Monday 11 June 2012

New species of Robber Frog from Panama.

Robber Frogs of the genus Diasporus are found from eastern Honduras through Panama to the forests of Columbia and coastal Ecuador. They undergo direct development, skipping the tadpole stage, with eggs typically laid in Bromeliads.

In a paper published in the journal Zookeys on 21 May 2012, a team of scientists led by Andreas Hertz of the Senckenberg Forschungsinstitut und Naturmuseum and the Institute for Ecology, Evolution and Diversity at Johann Wolfgang Goethe-University, describe a new species of Robber Frog from the Cordillera Central of western Panama.

The new species is named Diasporus citrinobapheus, the 'yellow-dyer' since it is bright yellow and that colour came off and stained the fingers of researchers handling the Frogs; this has been seen in members of the genus Diasporus before, but not to the extent seen in D. citrinobapheus

Diasporus citrinobapheus. Hertz et al. (2012).

Diasporus citrinobapheus is an 18 mm bright yellow Frog, wide in the head for a Robber Frog. Some specimens have white or greyish-white spots. It was found at a number of widespread locations in the Cordillera Central of Panama, suggesting it is fairly common. Hertz et al. carried out mitochondrial rRNA analysis, which confirmed it was a distinct species. They also recorded the call of the male Frog as part of their formal description, though this data does not exist for many other Frogs in the same genus, preventing meaningful comparison.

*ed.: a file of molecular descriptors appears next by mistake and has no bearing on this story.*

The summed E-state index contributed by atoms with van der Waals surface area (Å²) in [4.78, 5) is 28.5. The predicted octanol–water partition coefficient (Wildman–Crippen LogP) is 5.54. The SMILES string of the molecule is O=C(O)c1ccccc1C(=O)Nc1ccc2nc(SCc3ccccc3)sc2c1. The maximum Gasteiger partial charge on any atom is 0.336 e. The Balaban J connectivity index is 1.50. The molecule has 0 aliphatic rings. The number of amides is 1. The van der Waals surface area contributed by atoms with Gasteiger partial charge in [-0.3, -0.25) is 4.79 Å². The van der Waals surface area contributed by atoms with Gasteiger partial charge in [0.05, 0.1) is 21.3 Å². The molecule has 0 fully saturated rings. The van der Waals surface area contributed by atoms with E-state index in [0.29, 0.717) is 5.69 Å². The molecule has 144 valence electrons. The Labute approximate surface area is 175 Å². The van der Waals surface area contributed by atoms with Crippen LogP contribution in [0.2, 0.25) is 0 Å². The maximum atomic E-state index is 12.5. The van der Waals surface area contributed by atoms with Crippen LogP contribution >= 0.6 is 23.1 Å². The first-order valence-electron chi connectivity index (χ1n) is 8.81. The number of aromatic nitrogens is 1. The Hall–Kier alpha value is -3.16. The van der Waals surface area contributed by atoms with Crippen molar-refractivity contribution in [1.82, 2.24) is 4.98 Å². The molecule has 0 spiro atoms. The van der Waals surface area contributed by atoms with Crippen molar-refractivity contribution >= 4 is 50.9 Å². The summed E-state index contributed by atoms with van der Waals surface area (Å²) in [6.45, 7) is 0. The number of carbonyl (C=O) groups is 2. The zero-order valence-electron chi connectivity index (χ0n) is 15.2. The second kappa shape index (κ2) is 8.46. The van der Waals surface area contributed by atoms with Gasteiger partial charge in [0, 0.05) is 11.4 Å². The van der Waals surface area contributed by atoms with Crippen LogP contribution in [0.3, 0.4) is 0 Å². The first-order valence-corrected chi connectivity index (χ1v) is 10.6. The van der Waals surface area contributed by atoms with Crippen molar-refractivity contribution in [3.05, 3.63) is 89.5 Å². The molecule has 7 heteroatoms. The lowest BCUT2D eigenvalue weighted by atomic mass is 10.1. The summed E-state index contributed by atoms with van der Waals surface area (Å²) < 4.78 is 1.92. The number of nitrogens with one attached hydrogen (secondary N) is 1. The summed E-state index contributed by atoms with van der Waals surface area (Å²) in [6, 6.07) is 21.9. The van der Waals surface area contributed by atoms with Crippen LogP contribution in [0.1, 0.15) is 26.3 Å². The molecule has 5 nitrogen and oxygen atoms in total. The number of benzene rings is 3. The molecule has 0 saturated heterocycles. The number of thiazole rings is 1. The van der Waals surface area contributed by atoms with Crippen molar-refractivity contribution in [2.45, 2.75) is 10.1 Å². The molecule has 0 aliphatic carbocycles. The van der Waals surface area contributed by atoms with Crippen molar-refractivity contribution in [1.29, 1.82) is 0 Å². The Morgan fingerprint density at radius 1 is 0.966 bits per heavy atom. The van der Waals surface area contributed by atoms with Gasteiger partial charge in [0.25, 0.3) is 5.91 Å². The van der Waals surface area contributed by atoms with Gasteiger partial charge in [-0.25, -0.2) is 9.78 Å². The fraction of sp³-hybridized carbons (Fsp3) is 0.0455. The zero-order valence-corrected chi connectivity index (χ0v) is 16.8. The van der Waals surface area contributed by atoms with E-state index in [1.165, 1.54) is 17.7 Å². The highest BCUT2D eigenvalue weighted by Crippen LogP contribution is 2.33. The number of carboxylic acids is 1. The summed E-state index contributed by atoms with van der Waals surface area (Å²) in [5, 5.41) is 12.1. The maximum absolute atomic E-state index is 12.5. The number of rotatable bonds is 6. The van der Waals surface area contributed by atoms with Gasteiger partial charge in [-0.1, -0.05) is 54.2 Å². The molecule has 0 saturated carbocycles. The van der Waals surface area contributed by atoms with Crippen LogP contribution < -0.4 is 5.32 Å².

Map showing the locations where the new Frog, and closely related species were found. Triangles represent sites where Diasporus citrinobapheus was collected. The filled triangle is Paredón, where the first specimen was found, the two open triangles are the Willie
Mazú Private Reserve and Cerro Negro in the Parque Nacional Santa Fé, where additional specimens were recovered. The inverted triangle represents Agua Buena in Costa Rica, where D. vocator was found. The pentagon represents Valle del Silencio in Costa Rica, where D. ventrimaculatus was found. The square represents Cerro Utyum in Costa Rica, where D. hylaeformis was found. The Diamond represents Colón in Panama, where D. diastema was found. Hertz et al. (2012).

See also A cryptic species of Ground Frog from southern ChileNew Spadefoot Toad from southeastern Laos, and New Amphibians from Northeast India.

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